However, as described in Rev. Rul. 2004-45, 2004-1 C.B. 971, an individual who is otherwise eligible for an HSA may be covered under specific types of health FSAs and remain eligible to contribute to an HSA. One arrangement is a limited-purpose health FSA, which pays or reimburses expenses only for preventive care and “permitted coverage” (e.g., dental care and vision care). Another HSA-compatible arrangement is a post-deductible health FSA, which pays or reimburses preventive care and for other qualified medical expenses only if incurred after the minimum annual deductible for the HDHP under § 223(c)(2)(A) is satisfied. This means that qualified medical expenses incurred before the HDHP deductible is satisfied may not be reimbursed by a post-deductible FSA even after the HDHP deductible has been satisfied. To summarize, an otherwise HSA eligible individual will remain eligible if covered under a limited-purpose health FSA or a post-deductible FSA, or a combination of both.

IRS Revenue Ruling 2004-45:

https://www.treasury.gov/press-center/press-releases/Documents/rev_rul200445.pdf

In the arrangements described, the individual does not fail to be an eligible individual under section 223 and may contribute to an HSA. In addition, combinations of these arrangements which are consistent with these requirements would not disqualify an individual from being an eligible individual.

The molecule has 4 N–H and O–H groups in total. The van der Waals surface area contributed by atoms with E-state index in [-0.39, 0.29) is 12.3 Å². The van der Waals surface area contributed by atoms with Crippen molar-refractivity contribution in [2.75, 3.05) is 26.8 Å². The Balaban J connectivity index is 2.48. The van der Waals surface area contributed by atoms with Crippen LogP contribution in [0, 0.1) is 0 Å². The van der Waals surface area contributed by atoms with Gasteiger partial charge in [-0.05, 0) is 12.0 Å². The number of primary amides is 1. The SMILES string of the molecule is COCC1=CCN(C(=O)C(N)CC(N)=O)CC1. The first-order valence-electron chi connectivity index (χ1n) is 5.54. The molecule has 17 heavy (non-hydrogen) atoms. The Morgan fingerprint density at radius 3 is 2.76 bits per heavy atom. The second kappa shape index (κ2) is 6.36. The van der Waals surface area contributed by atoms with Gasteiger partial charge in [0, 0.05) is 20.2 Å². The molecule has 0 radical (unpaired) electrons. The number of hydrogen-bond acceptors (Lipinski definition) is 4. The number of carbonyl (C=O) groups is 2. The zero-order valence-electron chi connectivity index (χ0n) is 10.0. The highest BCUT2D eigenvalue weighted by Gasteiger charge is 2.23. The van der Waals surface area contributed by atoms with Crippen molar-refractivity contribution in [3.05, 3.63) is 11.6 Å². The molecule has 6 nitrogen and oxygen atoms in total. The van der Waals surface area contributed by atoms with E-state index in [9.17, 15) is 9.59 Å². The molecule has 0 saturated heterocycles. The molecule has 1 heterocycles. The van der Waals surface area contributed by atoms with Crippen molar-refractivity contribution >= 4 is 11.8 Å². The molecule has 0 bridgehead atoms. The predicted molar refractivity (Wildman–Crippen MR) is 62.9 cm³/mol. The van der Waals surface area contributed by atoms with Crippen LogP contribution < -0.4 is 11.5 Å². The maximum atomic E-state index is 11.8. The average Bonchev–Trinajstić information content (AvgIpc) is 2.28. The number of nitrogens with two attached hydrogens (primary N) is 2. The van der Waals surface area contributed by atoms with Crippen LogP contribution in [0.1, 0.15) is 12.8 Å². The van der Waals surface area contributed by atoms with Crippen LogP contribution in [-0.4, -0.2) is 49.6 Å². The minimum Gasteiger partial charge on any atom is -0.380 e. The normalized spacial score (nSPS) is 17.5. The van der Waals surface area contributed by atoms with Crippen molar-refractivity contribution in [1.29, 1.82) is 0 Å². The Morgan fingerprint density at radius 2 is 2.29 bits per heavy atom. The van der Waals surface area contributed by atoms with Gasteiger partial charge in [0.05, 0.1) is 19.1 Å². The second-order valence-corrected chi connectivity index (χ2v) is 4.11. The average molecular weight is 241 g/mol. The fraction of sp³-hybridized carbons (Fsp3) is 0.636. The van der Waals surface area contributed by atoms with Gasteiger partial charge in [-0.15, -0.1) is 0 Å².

For example, if an employer offers a combined post-deductible health FSA and a limited-purpose health FSA, this would not disqualify an otherwise eligible individual from contributing to an HSA.


Brian Gilmore

About the author

Brian Gilmore

Brian Gilmore is the Lead Benefits Counsel at Newfront. He assists clients on a wide variety of employee benefits compliance issues. The primary areas of his practice include ERISA, ACA, COBRA, HIPAA, Section 125 Cafeteria Plans, and 401(k) plans. Brian also presents regularly at trade events and in webinars on current hot topics in employee benefits law. Connect with Brian on LinkedIn.


The information provided is of a general nature and an educational resource. It is not intended to provide advice or address the situation of any particular individual or entity. Any recipient shall be responsible for the use to which it puts this document. Newfront shall have no liability for the information provided. While care has been taken to produce this document, Newfront does not warrant, represent or guarantee the completeness, accuracy, adequacy, or fitness with respect to the information contained in this document. The information provided does not reflect new circumstances, or additional regulatory and legal changes. The issues addressed may have legal, financial, and health implications, and we recommend you speak to your legal, financial, and health advisors before acting on any of the information provided.